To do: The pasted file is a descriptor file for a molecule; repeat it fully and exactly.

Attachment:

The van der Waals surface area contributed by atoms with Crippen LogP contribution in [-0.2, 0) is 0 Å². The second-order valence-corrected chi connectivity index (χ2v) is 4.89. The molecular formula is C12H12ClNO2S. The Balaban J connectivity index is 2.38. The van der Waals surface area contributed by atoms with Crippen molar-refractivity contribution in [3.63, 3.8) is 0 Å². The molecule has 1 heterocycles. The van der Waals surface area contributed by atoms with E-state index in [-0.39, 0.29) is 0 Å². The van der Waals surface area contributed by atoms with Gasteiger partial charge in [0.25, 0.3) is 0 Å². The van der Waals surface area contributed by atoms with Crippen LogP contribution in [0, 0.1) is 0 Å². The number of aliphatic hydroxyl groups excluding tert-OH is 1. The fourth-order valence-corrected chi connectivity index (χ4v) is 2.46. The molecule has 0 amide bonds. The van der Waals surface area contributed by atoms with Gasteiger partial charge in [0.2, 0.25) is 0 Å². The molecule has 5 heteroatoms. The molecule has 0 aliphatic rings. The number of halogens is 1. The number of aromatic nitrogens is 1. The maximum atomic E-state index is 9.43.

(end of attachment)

The van der Waals surface area contributed by atoms with Crippen LogP contribution in [-0.2, 0) is 0 Å². The second-order valence-corrected chi connectivity index (χ2v) is 4.89. The molecular formula is C12H12ClNO2S. The Balaban J connectivity index is 2.38. The van der Waals surface area contributed by atoms with Crippen molar-refractivity contribution in [3.63, 3.8) is 0 Å². The molecule has 1 heterocycles. The van der Waals surface area contributed by atoms with E-state index in [-0.39, 0.29) is 0 Å². The van der Waals surface area contributed by atoms with Gasteiger partial charge in [0.25, 0.3) is 0 Å². The van der Waals surface area contributed by atoms with Crippen LogP contribution in [0, 0.1) is 0 Å². The number of aliphatic hydroxyl groups excluding tert-OH is 1. The fourth-order valence-corrected chi connectivity index (χ4v) is 2.46. The molecule has 0 amide bonds. The van der Waals surface area contributed by atoms with Gasteiger partial charge in [0.2, 0.25) is 0 Å². The molecule has 5 heteroatoms. The molecule has 0 aliphatic rings. The number of halogens is 1. The number of aromatic nitrogens is 1. The maximum atomic E-state index is 9.43.